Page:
Being a gigging musician (when I can get a gig!), I have a chance to run different rigs all the time, and so I get a chance to hear instruments in a band context as well as in the music room. Obviously, different guitars inspire different playing styles as well as taking one into uncharted musical territory. At a recent “Les Paul Fest”, full of both vintage and modern guitars, I earmarked a certain newish Collector’s Choice “Beast” Les Paul for it’s superior tone (yup, it surprised me a bit that a modern Lester can go toe to toe with vintage wood), and I now own it. I have to say that this guitar is so solid in the mid-range (and clear) that rolling back the treble pickup a tad inspires the country boy in me – no need for a Tele! It is also, surprisingly, is also a fairly aggressive and higher output (for a PAF style set of pickups) guitar. I love it! It takes me where I need to go! It inspires a new voice!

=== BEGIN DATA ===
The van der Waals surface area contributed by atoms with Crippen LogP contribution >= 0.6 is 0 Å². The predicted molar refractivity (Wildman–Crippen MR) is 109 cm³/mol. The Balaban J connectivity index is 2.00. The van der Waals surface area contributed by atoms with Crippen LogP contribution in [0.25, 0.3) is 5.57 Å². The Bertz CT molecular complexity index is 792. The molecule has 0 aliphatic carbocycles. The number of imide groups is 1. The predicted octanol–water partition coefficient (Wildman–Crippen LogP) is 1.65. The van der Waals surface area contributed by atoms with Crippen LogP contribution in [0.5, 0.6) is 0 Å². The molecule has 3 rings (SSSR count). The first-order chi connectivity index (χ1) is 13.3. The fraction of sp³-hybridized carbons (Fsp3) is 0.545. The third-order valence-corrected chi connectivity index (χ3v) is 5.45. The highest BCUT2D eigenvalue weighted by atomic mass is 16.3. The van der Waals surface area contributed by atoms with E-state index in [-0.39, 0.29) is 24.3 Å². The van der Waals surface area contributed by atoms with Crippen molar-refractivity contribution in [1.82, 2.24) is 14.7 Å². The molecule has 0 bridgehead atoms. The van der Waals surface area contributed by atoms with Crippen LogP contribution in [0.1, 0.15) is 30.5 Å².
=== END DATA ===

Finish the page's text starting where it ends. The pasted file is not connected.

The Beast – a new treat from Gibson

It’s interesting that for many years I used to play Strats and nothing but Strats… now I’m seen with my beloved Underwood Tele, a few Lesters, and my workhorse guitars – the DGTs. I won’t spend any more time on the DGT – I’ve done that in several previous posts, but it should suffice to say that the PRS DGT was NOT the intellectual or instinctive choice for me. But man, it sure scratches my itch!!!

I think it’s also worth saying that an integral part of finding your voice with a guitar is finding the amp that works with a particular model of guitar. For example, my Dr Z “Z Wreck” seems to be the perfect amp for a Telecaster… this is no surprise because the first Z Wrecks were built for Brad Paisley. If you are a Tele-meister, I highly recommend the Z Wreck.

Dakota Red Underwood T – as good as it gets!

Da ‘Most Inspiring’ Z Wreck Amplifier

Check out one of these Z Wrecks with your favourite Telecaster… the “Comfort” and “Speed” switch is very cool… it changes the plate voltage of the output tubes for either a stiffer, cleaner, louder tone or a slightly “browner”, richer, softer tone. No, I don’t sell these amps! And you can’t have mine! 🙂

I recently read something about how: “you can’t buy happiness, but you can buy a guitar… and that’s almost the same thing!”. Find your voice or die trying! Life is good!